Looking to start running...? If the answer is yes, then this program is for you. Starting in early in January each year we will be running a a (free) 10 week program organised by qualified run leaders, aimed at getting you up to a 5k distance. Having achieved this milestone, we then encourage you to join the club to continue your running journey, whether that is going further, faster or just getting out more regularly.
If you are interested in finding out more, then please speak to one of our members at any Tuesday or Thursday evening session, or alternatively contact Ian Edge for more information.
Who is the course for
The Beginners' Course lasts 10 weeks and we welcome all abilities, from those at jogging / walking stage, up to more regular runners. By the end you should be able to run 5K continuously.
Where is it based
Our sessions start and finish at Broomfields Leisure Centre on Tuesday Evenings, and from Victoria Park on Thursday Evenings. We will work slowly with you, building up your confidence, endurance and strength in what we hope you find an enjoyable way.
Who are Warrington Road Runners?
WRR is an England Athletics affiliated running club established in 1977. Our members are a mix of social and competitive runners with ages ranging from 20 to 60 something.
Where do we run
We meet regularly to run on the footpaths and roads of South Warrington with summer routes including some scenic runs through woodland, fields and canal paths. We also hold a Thursday evening session on the track at Victoria Park for those members of the club who want to work on their speed.
Health and medical conditions
Unfortunately we are not in a position to give specific medical advice. If you are unsure of whether or not you should participate in our club runs because you are concerned about your health or have a medical condition, you should consult a doctor or medical professional.
Want to know more then e-mail Ian Edge at firstname.lastname@example.org with your query.
Ten tips to help you start running safely
New runners often try to run too far or too fast at first. This is particularly true if you join a running club and feel you should be keeping pace with more experienced runners. The key to running is to push yourself, but not so hard that you become injured or ill. Top tips are:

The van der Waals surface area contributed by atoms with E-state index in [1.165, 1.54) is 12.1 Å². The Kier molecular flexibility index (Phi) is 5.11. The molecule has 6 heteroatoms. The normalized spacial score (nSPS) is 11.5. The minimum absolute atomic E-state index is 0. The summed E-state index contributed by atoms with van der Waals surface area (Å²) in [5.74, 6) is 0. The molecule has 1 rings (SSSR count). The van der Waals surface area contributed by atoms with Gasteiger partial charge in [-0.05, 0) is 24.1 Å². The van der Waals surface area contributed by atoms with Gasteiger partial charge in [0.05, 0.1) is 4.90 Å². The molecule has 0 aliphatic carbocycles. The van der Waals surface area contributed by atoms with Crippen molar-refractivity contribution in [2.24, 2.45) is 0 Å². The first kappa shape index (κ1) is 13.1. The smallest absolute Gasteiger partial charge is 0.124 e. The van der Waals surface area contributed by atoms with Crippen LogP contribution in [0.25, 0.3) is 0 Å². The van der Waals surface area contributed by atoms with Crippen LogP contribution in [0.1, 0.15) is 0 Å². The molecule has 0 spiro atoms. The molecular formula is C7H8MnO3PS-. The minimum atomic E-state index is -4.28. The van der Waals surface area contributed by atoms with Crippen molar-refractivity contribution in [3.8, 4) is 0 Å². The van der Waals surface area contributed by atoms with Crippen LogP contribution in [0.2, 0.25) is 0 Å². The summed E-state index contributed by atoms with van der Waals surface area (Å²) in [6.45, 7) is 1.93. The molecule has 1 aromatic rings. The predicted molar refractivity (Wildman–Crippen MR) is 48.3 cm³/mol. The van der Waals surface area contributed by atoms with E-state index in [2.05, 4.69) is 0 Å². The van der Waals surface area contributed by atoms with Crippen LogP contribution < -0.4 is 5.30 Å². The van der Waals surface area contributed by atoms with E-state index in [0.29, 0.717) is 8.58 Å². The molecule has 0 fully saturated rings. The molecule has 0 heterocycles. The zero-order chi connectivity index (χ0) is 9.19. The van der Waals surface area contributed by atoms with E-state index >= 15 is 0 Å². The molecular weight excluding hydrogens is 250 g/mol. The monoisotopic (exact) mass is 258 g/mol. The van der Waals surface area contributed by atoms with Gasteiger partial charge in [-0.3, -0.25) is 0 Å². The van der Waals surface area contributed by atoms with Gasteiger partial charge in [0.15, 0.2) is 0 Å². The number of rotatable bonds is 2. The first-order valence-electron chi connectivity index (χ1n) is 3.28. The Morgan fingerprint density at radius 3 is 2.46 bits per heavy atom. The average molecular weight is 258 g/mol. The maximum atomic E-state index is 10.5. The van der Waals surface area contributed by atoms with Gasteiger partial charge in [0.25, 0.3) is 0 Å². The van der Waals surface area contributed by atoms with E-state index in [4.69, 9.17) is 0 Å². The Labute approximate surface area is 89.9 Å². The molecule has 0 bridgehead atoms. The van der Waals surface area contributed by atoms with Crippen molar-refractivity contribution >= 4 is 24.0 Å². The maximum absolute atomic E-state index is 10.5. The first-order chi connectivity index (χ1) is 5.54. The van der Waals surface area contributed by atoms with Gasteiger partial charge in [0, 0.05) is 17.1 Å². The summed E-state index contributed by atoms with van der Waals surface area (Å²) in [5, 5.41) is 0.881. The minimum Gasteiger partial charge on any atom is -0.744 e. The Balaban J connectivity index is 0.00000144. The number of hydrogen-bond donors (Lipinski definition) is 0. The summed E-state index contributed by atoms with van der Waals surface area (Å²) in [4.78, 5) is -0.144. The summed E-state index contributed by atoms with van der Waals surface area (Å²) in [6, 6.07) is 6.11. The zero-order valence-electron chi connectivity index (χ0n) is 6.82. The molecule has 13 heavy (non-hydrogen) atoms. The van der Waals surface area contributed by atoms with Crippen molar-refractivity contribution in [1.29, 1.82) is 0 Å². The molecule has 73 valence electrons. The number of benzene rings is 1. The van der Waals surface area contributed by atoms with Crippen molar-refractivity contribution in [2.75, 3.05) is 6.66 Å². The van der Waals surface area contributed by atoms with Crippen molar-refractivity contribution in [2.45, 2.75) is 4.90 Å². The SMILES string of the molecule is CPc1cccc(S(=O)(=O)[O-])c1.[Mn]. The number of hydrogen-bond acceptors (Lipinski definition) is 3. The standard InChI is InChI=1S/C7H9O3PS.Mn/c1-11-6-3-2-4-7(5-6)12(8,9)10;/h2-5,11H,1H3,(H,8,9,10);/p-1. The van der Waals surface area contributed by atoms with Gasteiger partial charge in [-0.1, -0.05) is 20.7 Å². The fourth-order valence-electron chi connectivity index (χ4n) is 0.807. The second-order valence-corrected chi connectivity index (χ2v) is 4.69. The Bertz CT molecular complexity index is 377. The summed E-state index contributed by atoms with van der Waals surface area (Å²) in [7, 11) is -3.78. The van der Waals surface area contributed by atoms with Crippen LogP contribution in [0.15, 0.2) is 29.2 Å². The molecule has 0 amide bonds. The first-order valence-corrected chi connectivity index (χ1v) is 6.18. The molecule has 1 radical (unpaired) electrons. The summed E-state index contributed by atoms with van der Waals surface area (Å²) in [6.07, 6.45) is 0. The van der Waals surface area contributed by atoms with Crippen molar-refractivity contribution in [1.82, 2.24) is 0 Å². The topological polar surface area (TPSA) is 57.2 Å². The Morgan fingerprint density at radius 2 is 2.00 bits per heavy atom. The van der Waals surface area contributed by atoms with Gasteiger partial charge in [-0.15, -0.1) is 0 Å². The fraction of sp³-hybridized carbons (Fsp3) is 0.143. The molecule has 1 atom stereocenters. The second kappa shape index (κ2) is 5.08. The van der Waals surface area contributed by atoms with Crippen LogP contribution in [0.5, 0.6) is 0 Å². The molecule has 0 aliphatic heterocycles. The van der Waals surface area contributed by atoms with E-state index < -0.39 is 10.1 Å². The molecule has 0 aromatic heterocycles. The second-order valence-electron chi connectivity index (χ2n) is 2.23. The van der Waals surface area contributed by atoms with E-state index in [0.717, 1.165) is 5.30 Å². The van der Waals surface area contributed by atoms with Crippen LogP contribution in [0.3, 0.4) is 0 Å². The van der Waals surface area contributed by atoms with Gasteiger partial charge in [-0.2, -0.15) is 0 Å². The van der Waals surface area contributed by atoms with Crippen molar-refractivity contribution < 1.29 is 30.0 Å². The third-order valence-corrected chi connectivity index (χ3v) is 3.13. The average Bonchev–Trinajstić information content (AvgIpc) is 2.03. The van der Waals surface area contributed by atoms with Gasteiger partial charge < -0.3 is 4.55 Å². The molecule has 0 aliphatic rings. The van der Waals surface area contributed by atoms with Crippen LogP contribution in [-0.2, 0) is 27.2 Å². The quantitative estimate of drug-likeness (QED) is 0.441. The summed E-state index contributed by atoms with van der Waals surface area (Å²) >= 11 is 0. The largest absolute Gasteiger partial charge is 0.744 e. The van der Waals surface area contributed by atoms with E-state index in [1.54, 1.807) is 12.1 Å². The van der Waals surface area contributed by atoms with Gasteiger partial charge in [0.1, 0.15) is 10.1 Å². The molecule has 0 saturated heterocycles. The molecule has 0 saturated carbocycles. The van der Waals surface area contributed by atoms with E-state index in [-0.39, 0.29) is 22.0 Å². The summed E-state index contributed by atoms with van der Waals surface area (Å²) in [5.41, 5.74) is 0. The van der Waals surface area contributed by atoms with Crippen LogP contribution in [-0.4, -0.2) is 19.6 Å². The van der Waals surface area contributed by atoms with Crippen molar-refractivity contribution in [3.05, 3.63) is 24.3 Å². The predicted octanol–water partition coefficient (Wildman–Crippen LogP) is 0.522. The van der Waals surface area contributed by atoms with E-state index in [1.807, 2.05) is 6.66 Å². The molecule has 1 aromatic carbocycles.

- Go slowly to get faster
If you are new to running - even if you are physically fit - you should include walking breaks into your running for the first three or four weeks of training. Although this may sound boring, there is statistically a very good chance of becoming injured in your third month of running if you do not begin gently. It takes time for your joints, muscles, tendons, ligaments and bones to get used to the impact and mechanics of running. Your overall fitness tends to increase before your body has fully adapted, and that is when you get injured. Use the first three weeks to get into the habit of exercise, and adjust your daily routine, and let your body get a head start on adapting to running. If you have jogged a little, but never run far, it is still advisable to begin a program combining running and walking before you start regular running.
- Remember the talk test
When you are training, you should be able to maintain a conversation, talking in complete sentences. If you are too out of breath to do this, you are training too fast.
Your fitness and strength do not improve while you are running. They improve while you are resting, as your body responds to the stresses it has experienced. Rest is just as important a part of your training program as running. When you start running, you should not run more than every other day. As you get more experienced, you should take at least a day off each week.
- Do not increase your distance more than 3 miles a week
You should not increase your weekly mileage more than 3 miles in any one week. This will ensure that you build up slowly. Jumps in mileage are asking for injury.
- Keep at it for at least 4 weeks
For many runners, the first 3-4 weeks are a real struggle. Every time you put on your running shoes, you wonder why you are doing it. But one day, after about 3 weeks, you will suddenly feel the wind at your back, and you will run easily and smoothly without effort. Running will get easier from then on, and the good days will increase while the hard days recede. Enjoy it: you have become a runner.
- Wear bright, reflective clothes
They may not be trendy, but the key is to make yourself as visible as possible to motorists.
- Don't wear headphones
Great in the gym, but you will be less likely to hear cars, dogs, roller-blades, cyclists or criminals.
- Protect yourself from the sun
If it is sunny, cover yourself in suitable clothing, sunblock and wear a hat.
- Tell someone where you are running
It's fine when you are out with the Club but important when on your own. Remember to make sure they know what to do if you don't return.
- Carry identification
Together with any essential medical information (such as any allergies). Some people use a small Velcro pouch - available at running shops, or a dog tag. These are especially useful if you are allergic to any form of medication.